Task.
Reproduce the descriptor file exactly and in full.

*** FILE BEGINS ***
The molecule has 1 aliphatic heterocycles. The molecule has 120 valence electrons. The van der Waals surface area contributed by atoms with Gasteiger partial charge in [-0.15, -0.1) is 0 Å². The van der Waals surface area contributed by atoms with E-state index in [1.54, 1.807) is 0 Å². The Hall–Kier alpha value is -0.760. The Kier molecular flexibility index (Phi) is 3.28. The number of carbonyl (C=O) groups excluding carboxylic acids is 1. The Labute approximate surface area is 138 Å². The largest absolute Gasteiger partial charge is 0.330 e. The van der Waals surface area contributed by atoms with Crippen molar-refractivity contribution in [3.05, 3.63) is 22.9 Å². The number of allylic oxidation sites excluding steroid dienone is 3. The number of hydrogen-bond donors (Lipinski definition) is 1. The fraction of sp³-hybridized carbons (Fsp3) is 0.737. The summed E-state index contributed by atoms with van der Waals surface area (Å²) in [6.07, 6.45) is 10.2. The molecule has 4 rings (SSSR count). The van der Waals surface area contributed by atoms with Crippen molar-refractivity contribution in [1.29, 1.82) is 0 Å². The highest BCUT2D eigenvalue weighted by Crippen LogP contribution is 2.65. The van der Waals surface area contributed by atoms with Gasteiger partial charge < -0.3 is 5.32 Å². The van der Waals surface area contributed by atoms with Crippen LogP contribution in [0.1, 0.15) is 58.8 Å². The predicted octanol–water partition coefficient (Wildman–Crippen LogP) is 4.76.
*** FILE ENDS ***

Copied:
The molecule has 1 aliphatic heterocycles. The molecule has 120 valence electrons. The van der Waals surface area contributed by atoms with Gasteiger partial charge in [-0.15, -0.1) is 0 Å². The van der Waals surface area contributed by atoms with E-state index in [1.54, 1.807) is 0 Å². The Hall–Kier alpha value is -0.760. The Kier molecular flexibility index (Phi) is 3.28. The number of carbonyl (C=O) groups excluding carboxylic acids is 1. The Labute approximate surface area is 138 Å². The largest absolute Gasteiger partial charge is 0.330 e. The van der Waals surface area contributed by atoms with Crippen molar-refractivity contribution in [3.05, 3.63) is 22.9 Å². The number of allylic oxidation sites excluding steroid dienone is 3. The number of hydrogen-bond donors (Lipinski definition) is 1. The fraction of sp³-hybridized carbons (Fsp3) is 0.737. The summed E-state index contributed by atoms with van der Waals surface area (Å²) in [6.07, 6.45) is 10.2. The molecule has 4 rings (SSSR count). The van der Waals surface area contributed by atoms with Crippen molar-refractivity contribution in [1.29, 1.82) is 0 Å². The highest BCUT2D eigenvalue weighted by Crippen LogP contribution is 2.65. The van der Waals surface area contributed by atoms with Gasteiger partial charge < -0.3 is 5.32 Å². The van der Waals surface area contributed by atoms with Crippen LogP contribution in [0.1, 0.15) is 58.8 Å². The predicted octanol–water partition coefficient (Wildman–Crippen LogP) is 4.76.